Clarke candidacy highlights Tory dilemma…

Leading on from where Gonzo left off. Clarke is 65, and this is his third bid for the leadership. Precedent suggests he’s not well matched to an aging party suspicious of his pro-European views (though he’s getting distance between himself and the Euro), and his anti war stance (only five other Tories followed him into the no lobby). But the serial failure of his previous rivals hardly recommends a hard man of the right either.

The Times doubts he has the numbers to win. As the Toryleadership blog notes, he’s more popular with Labour insiders than Tories.

Being attractive to your main opponents can be a political millstone. But it could also be a singular advantage to a party that has failed to make any substantive electoral appeal beyond its own core support for well over a decade.

Jackie Ashley (hardly a prospective Tory voter), believes he has the capacity to charm and communicate in a similar manner to the late Mo Mowlam. Presumably he can dispense with the services of whoever coached IDS to that appalling performance in his “quiet man is turning up the volume” speech.

Currently the party is split between the modernisers (for whom questions of style are important) and those who believe policy should be the core of their offering. In reality, it’s unlikely that the party can have one without the other if it is determined to return to status as Britain’s natural party of government.

If the Tories were to put Clarke in the hot seat, they might have a a solution to the problem of style. But he will also need a big idea or two to 1, allow him to unify party, and 2, hit Gordon Brown with something that voters will take note of?

Those ideas will have to come recognisably from the right (the Nixon and China motif) if he’s to achieve the former. And they’ll have to have something of the post-Blairite about them to do the latter.

See Excerpts from the Mail interview.

  • Duncan Shipley Dalton

    From the Tory modernizers I have met so far I wouldn’t characterize them as being simply about style. They see the problem as being a deep values gap between the kinds of ABC1’s that are the essential demographic to winning a wider election victory and the current Tory party. Part of that is a presentational issue in the sense that the way this group perceives the Tory party is a big part of the problem. In some of the polling done by Lord Ashcroft a policy could score a decent support level but once identified as a Tory policy the exact same policy proposal could lose 10 or more points of support. The mere fact of the proposal coming from the Tories was enough to reduce the support level. In this sense the idea that policy alone is the route to salvation is probably a mistake as the public’s perception of the Conservative party is actually a large component of how much they like the policy. Are you really that shocked to learn that sometimes who is telling you something is as important as what they are telling you? The modernizers recognize this fact and seem to advocate a shift in public perceptions and closing the values gap as the first step in improving Tory fortunes. Policy will come after that as you start to build credibility and position yourself to present new policy proposals that also engage the voting public.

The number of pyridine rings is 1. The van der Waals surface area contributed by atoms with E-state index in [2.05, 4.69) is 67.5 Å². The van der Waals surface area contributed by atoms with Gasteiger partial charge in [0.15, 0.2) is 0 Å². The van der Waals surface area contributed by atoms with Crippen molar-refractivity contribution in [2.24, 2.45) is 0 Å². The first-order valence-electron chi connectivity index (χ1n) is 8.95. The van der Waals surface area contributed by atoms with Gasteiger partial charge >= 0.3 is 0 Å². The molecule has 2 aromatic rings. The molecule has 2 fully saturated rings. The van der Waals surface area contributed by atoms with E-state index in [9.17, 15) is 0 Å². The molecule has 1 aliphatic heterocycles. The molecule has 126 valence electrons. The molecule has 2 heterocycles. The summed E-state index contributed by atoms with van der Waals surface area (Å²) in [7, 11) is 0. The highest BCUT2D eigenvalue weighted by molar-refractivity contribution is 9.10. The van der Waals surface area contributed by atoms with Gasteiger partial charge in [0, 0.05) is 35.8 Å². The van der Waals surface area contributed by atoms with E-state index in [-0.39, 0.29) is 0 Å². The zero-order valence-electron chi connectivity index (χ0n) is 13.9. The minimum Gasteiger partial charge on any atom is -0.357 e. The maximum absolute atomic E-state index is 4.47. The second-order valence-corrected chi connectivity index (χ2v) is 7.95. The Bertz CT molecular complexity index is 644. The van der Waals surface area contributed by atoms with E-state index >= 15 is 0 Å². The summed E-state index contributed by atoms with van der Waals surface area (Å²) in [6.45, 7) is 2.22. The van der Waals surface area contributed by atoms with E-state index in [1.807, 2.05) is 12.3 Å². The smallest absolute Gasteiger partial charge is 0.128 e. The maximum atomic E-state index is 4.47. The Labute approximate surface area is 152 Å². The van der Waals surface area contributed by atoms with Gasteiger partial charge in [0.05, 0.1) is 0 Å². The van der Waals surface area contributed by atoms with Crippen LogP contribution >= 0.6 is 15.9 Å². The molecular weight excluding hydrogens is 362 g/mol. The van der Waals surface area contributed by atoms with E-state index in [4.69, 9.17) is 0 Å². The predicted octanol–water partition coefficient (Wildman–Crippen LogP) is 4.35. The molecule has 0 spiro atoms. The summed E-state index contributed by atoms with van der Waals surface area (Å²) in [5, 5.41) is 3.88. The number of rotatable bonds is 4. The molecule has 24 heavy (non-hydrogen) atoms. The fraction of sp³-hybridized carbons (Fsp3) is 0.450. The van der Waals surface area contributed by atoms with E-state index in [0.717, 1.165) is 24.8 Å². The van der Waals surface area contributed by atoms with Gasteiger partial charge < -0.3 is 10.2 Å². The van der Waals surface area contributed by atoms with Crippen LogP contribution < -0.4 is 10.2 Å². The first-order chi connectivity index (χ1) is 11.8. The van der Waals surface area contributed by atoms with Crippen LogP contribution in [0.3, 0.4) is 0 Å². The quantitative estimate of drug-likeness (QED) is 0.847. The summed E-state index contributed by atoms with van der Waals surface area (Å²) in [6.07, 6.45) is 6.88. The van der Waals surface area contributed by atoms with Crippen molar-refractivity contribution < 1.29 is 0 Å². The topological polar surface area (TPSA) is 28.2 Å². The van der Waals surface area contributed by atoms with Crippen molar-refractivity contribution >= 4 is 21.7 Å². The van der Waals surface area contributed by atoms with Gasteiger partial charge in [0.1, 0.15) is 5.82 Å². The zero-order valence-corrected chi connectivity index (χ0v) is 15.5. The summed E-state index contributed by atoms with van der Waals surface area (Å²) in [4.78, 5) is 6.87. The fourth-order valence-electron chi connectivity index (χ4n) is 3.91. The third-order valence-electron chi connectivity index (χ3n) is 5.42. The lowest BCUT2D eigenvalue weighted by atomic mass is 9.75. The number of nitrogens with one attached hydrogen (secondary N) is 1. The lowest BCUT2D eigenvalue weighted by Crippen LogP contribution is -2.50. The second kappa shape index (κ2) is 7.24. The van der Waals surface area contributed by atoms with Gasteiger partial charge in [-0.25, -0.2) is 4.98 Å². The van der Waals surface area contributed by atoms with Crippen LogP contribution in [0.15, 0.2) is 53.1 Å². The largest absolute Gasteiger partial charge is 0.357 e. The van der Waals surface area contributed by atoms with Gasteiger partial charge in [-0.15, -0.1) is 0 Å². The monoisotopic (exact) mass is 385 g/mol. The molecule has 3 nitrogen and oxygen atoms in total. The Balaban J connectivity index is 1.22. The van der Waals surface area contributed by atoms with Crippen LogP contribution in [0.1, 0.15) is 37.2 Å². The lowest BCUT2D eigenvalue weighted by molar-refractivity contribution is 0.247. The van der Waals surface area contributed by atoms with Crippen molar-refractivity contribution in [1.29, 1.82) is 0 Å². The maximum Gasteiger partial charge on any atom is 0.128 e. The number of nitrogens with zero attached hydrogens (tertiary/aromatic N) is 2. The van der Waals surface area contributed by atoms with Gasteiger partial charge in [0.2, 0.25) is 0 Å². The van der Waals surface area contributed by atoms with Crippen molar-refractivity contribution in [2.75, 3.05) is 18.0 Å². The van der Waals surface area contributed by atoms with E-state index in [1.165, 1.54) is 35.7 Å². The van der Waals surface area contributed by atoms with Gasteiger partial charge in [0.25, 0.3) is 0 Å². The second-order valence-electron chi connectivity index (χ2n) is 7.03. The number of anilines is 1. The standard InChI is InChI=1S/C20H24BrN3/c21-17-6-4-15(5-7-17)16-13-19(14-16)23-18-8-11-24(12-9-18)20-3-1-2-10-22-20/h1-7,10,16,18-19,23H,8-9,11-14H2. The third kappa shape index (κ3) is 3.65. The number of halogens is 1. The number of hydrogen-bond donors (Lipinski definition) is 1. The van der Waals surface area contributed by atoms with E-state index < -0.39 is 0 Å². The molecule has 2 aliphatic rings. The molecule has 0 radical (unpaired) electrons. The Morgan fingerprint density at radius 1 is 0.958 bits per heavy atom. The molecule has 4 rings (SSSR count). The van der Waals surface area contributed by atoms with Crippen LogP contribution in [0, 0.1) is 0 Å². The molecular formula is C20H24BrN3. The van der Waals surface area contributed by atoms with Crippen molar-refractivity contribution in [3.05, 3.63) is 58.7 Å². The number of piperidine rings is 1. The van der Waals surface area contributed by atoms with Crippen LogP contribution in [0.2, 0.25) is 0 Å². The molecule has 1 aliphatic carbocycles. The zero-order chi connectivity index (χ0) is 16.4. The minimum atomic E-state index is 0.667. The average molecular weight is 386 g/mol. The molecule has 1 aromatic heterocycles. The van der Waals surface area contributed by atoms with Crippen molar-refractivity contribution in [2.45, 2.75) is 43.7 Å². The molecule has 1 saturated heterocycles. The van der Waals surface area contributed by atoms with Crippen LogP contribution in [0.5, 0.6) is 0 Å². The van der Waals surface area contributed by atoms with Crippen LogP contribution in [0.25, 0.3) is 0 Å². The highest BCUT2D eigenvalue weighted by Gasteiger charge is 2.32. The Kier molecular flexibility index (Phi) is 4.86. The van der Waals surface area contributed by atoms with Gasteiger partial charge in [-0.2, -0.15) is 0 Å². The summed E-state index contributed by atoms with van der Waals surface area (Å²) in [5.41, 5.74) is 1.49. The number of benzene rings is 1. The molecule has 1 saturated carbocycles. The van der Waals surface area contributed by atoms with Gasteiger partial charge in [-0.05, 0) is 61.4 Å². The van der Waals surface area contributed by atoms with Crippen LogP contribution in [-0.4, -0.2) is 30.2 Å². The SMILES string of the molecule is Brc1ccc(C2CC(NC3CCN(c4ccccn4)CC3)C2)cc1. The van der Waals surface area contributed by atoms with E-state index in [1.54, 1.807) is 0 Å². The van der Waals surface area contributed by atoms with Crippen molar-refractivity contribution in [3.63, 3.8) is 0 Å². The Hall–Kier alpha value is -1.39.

Will they do it though? I am not holding my breath. Davis has a good back story but can he connect with the public and fill the values gap? Hard to tell and I suspect a softer image leader would be a better choice so I think Clarke or Cameron a better choice. Time will tell I suppose.

    I still think the UUP has the same problems but until such time as someone comes up with £750,000 of their own money to do all the necessary polling research that is hard to quantify and it will be endless arguments about policy over style when in truth they are inextricably linked.

  • slug

    The problem I have with Cameron is that I can not bring to mind much about him. He sounds bland – in a Blairite way. He is also an Etonian – the Fettes of England, it I might reverse what they said about Blair’s school (Fettes in Edinburgh).

    Now, I am not keen on anti-private school prejudice, but Eton is a definite negative for many people. I don’t think he has the same man in the street appeal as Clarke.

  • Duncan Shipley Dalton

    It seems harsh to punish a man for the fact of where his parents sent him to school. Although of course you have a point. It is a stick to beat him with because Tories have to live down the ‘posh nobs’ label and an Etonian leader doesn’t help that much. Blair on the other hand is every bit as privileged but he is outside the norm in Labour and thus it is a strength. Ironic really and not a little unfair.

    Clarke’s problem is age. He will be 69 at the next election do we want a 70 year old PM? I am not so sure the UK would be as tolerant of that fact as America is of 70 year old Presidents. At least Cameron is young. Personally I like Clark and I met him many years ago when he was Chancellor. He was great craic and stood next to me while he gave the best running heckle of Michael Mates attempted speech I have ever heard. He certainly has a man in the street appeal and he is charming but I still wonder about a PM older than a judges compulsory retirement age?

  • slug

    I think, with respect to his age, that brings some authority and experience. Michael Howard is actually about the same age and it didn’t seem a problem with Howard. Was that because Howard’s wife was a supermodel?

  • D’Oracle

    Mick,

    “suspicious of his pro-European views” is it ; I think ‘paranoid about …’ would be an even more accurate description of these dangerously friendly perspectives he’s alleged to have towards all of Great Britains (dreadful)neighbours.?